Secondly: The language used by the H. Brothers sounds like "Treasure Hunter" language - and I easily found online misinformation about Cherokees burying treasure, Spanish Mines, and a lot of nonsense - while I couldn't eas;ily find "Chief Shoney," I did find a Cherokee Chief John "Shorey" Ross ("Shoney's"is the name of a restaurant chain). You might have heard the old saying, “No one ever went broke underestimating the stupidity of the American People.” – a quote attributed to a lot of different people. Well, “No one ever went broke supplying Treasure Seekers, looking for gold to be found free for the taking from an Indian King’s Burial Mound or a Lost Dutchman’s Mine or anything like that, with all kinds of equipment and now, these days, a wide variety of information from a monetized web site that links you up to the merchandise and books and maps and videos where these people make their "real money" preying on  those Treasure Seekers' ignorance and gullibility, because after all: "There's a Seeker born every minute. ”  - a quote you can attribute to me.


Norman said...

A disgusting story from the H. Brothers. They should know better -- what's that statement, "A little knowledge can be dangerous thing"?. This certainly applies to them And throw away that stupid video camera, since they don't know how to use it.

Tim MacSweeney said...

In noting the power of cairns, Interviewee 6 added that [t]he thing about cairns is, if you knock them over or if people destroy them with malicious intent . . . somehow the spirit of the place or of this person who put it there could come back on you…” The Influence of Sacred Rock Cairns and Prayer Seats on Modern Klamath and Modoc Religion and World View

pwax said...

Is it the same video? There was no digging in the one I watched. There seem to be lots of treasure hunting videos around but these two people claim their "excavations" involve removing leaf and debris but no digging. Did I miss it?

Larry said...

I'm wondering what makes them believe that these rock piles are graves? I didn't see anything in these videos that would suggest burials. Not every rock pile in the woods is a grave. In fact, only a very small percent of rock piles are actually graves.
This doesn't mean that it's open season on rock piles for artifact hunters. As Tim pointed out, there are laws and a price to pay for that kind of behavior.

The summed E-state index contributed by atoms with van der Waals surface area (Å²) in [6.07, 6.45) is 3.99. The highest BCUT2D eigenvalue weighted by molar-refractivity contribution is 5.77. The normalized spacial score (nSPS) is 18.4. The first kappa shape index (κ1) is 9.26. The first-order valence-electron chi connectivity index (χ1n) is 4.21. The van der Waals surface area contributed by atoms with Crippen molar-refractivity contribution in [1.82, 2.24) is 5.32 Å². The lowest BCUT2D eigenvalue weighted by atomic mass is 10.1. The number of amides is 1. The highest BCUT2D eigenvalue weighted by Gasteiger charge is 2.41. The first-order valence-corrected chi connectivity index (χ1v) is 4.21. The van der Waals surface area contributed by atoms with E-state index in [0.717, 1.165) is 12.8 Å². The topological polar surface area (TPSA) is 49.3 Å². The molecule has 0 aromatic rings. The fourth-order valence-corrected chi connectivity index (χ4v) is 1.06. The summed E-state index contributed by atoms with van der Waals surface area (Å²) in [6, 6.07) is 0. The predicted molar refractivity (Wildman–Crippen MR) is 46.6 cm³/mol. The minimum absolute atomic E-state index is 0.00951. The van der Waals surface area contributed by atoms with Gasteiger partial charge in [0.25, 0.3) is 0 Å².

Matthew Howes said...

I agree with Tim. It is very bad luck to remove stones from rock piles and to desecrate such things. And thanks for sharing the video. It's a much needed reminder that some people will disturb earth works/ stone works, etc., for the sheer sake of curiosity and stupidity. Too bad, because the rock piles and cairns themselves ARE the artifacts. When they remove the stones like they did in these videos they destroy the monument that was stacked long ago in sacred reverance- they are destroying the "prayer" in stone.

In my mind, since we are aware of these works, we need to do the mindful thing of preserving them- and even beyond that- understanding a clearer picture of the (pre) history & culture of the places where we live and the sites we visit. We're either "good guys" who honor preservation and understanding or a-holes who (knowingly) are destructive.

My impression is these kids in the video do not know what they are doing and are not mature enough to properly honor such sites and are being destructive.

As for me, it took a long time for me to start seeing the larger picture of these sites. There is an old Chinese saying, I think Menciuous said it: "when the student is ready, the teacher will appear." Aside from my Euro-American heritage I have always known there was some Native ancestry in my family as well- people in my family such as my Uncle who have family trees worked out know who the native ancestors are (from a different region- not New England.) I know I have a native ancestor from a village in Quebec Canada from the mid/late 19th century- this is on my mother's side. My father's line also has native heritage, my grandfather even associated himself with the American Indian Center in Chicago, but I need to get in touch with relatives in the mid-west to know the full details of that side of the family.

Anyway, before I started investigating and exploring rock piles I always had a deep appreciation for nature and would go for nature hikes and relax in nature to de-stress from my full time job at work (in a busy retail environment.) I enjoyed being pure in heart and mind and was inspired to take good care of myself (through the process of learning)- I even trained for and ran the Boston Marathon in 2009 (although my first attempt was 2007) running all 26.2 miles. I also began training in chinese kung fu (northern longfist- an old system) and tai ji quan at this same time learning from chinese doctors and martial art masters which I continue to train.

I guess what I am trying to say is that if people are clever enough to want to learn, and to know about certain things they must first learn humility, honor, respect, etc., and then, they can approach learning with a mature attitude. Otherwise we get what we saw in those videos, these kids "excavating" (ruining!) those cairns.